It’s no surprise, so I’ll list it first. I wrote eight separate pieces discussing themes in The Dark Knight Rises, and for good reason. This film is in my top 10 not just because I’m obsessed with Batman, but because it’s easily the most ambitious film of the year. It’s a huge, sprawling epic and a worth conclusion to the trilogy that redefined what’s possible in a Superhero flick.
It shouldn’t be possible for a movie that we already know the ending of to be so suspenseful. Yet here is Argo, Ben Affleck’s third directorial outing (his first, Gone Baby, Gone, is one of my favorite films of all time). Well-paced, well-told and it doesn’t needlessly vilify the Iranians or glorify America. A must see.
One of the most courageous films of the year. The Grey turns an abstract philosophical concept – Nietzsche’s Void – into a taut horror-thriller, complete with monstrous wolves. It takes a lot of confidence in the story you’re telling to end it the way Joe Carnahan chooses to. Awesome.
Marvel’s make-or-break experiment paid off big time, to the tune of $1.5 billion. The Avengers redefined what superhero films can be and raised the bar. I worry that it was so good other superhero films won’t be able to compete.
A sleeper surprise that got way less buzz than it deserved. This is one of those rare treasures that pays homage to its genre by skewering its conventions while faithfully fulfilling them. Think the first Scream, Shawn of the Dead and Hot Fuzz. I didn’t have this much fun at the movies very often this year.
If you’ve only seen the trailer for this film, you have no idea what it’s about. I’ve seen it twice and I’m still grasping. But it’s a hilarious metacomedy about storytelling. The dynamite cast nails the pitch-perfect script. Well-worth seeing if you can handle everything that comes along with its well-deserved hard R-rating.
We’ve been waiting way too long for another good science fiction time-travel movie. Looper does some amazing stuff with the storytelling, and its themes are just excellent. I won’t spoil it here if you haven’t seen it yet – especially since the trailer does such a good job of not giving anything away. But go see it (then read my review).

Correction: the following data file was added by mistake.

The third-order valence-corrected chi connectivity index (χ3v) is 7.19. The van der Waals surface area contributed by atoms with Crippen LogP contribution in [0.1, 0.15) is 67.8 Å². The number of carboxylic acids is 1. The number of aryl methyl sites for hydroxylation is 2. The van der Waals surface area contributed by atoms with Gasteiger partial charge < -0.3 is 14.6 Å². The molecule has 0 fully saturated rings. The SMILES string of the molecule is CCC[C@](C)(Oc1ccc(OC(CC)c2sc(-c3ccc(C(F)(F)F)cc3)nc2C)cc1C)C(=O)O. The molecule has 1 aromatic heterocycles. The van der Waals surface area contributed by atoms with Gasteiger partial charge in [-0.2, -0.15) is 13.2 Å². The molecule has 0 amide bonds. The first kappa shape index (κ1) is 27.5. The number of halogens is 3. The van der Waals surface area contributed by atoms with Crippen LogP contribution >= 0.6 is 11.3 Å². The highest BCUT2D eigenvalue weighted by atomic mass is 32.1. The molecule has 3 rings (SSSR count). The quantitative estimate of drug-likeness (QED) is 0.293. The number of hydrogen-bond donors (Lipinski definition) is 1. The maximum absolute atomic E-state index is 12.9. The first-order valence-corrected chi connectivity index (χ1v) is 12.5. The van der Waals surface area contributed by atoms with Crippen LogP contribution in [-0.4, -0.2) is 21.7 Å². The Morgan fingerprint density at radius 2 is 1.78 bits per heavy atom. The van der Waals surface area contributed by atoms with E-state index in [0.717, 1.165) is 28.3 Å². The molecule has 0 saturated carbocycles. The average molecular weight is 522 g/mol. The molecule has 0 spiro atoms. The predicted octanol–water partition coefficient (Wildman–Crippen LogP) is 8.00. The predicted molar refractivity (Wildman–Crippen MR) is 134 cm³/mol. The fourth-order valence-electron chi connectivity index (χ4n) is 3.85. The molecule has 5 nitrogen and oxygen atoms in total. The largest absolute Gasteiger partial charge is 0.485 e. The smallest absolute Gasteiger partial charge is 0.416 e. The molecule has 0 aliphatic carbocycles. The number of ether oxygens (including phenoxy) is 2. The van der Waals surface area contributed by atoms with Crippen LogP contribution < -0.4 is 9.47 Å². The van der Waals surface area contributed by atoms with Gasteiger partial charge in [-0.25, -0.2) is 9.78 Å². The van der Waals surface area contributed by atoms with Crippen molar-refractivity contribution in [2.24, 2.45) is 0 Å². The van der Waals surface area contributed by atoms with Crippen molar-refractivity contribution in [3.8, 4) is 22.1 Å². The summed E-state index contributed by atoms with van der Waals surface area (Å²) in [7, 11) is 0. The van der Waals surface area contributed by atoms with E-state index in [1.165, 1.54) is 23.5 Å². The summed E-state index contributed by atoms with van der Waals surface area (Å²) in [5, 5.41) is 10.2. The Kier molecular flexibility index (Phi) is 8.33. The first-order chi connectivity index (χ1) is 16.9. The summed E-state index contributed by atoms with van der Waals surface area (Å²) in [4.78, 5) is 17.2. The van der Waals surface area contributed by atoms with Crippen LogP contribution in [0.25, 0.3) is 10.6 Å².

I didn’t love everything about this film. It’s certainly got flaws. But it’s one of the most audacious films of the year. The same story told over 6 generations spanning 500+ years, weaving in themes of oppression, freedom, judgment and redemption. Not every note of Cloud Atlas was pitch perfect, but sometimes it’s more fun to swing for the fences, if you’ll pardon the mixed metaphor.
Technically, this film is a couple years old and was only released in the States this year. But that means the Academy deems it worthy of nomination, so here it is. You probably haven’t seen The Raid, but you should go get it right now. The Raid takes the basic action movie plot and explodes it – what should be the climatic Act III battle is the entire film. 120 minutes of pure insanity. Even Expendables 2 didn’t match it for pure action insanity.
I’m not a huge Tarantino fan, but his last two films – Inglorious Basterds and now Django Unchained – have impressed me. Django is just as insane as everyone says it is. And it’s already generated a huge firestorm of controversy over its depiction of the brutality of slavery. Slavery wasn’t glamorized at all – if anything, the slave-owners were the ones misrepresented (intentionally, as far as I could tell) – they were all immature, even childish and not very bright. Django’s Hero’s Journey is compelling and clear, the narrative is tight and it’s got plenty of humor and action. Now that Tarantino has tackled the Holocaust and Slavery, I wonder what national sin he’ll turn to next?
Life of Pi and Les Miserables. Sorry everyone who loved these. They were fine films. But they don’t deserve Best Picture. Both had plenty of problems.